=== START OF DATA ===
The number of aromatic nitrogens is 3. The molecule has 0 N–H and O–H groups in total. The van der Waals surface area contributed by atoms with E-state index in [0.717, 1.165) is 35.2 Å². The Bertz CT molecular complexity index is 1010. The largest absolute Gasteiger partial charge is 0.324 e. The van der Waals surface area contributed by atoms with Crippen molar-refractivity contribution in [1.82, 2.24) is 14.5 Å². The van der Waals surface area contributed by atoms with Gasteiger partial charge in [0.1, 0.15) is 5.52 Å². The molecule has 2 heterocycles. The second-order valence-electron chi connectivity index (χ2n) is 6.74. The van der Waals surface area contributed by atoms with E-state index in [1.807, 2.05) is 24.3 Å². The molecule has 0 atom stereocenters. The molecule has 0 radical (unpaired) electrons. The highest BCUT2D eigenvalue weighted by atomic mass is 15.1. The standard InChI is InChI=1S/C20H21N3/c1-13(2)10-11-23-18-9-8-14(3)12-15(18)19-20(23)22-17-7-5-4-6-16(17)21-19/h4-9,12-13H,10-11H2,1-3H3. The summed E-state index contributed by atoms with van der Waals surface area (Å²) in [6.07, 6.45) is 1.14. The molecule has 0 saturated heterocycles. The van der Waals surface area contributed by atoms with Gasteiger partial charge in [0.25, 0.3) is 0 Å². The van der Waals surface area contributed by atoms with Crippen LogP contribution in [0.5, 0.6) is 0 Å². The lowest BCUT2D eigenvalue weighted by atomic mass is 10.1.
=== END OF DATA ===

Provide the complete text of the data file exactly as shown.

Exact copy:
The number of aromatic nitrogens is 3. The molecule has 0 N–H and O–H groups in total. The van der Waals surface area contributed by atoms with E-state index in [0.717, 1.165) is 35.2 Å². The Bertz CT molecular complexity index is 1010. The largest absolute Gasteiger partial charge is 0.324 e. The van der Waals surface area contributed by atoms with Crippen molar-refractivity contribution in [1.82, 2.24) is 14.5 Å². The van der Waals surface area contributed by atoms with Gasteiger partial charge in [0.1, 0.15) is 5.52 Å². The molecule has 2 heterocycles. The second-order valence-electron chi connectivity index (χ2n) is 6.74. The van der Waals surface area contributed by atoms with E-state index in [1.807, 2.05) is 24.3 Å². The molecule has 0 atom stereocenters. The molecule has 0 radical (unpaired) electrons. The highest BCUT2D eigenvalue weighted by atomic mass is 15.1. The standard InChI is InChI=1S/C20H21N3/c1-13(2)10-11-23-18-9-8-14(3)12-15(18)19-20(23)22-17-7-5-4-6-16(17)21-19/h4-9,12-13H,10-11H2,1-3H3. The summed E-state index contributed by atoms with van der Waals surface area (Å²) in [6.07, 6.45) is 1.14. The molecule has 0 saturated heterocycles. The van der Waals surface area contributed by atoms with Gasteiger partial charge in [0.25, 0.3) is 0 Å². The van der Waals surface area contributed by atoms with Crippen LogP contribution in [0.5, 0.6) is 0 Å². The lowest BCUT2D eigenvalue weighted by atomic mass is 10.1.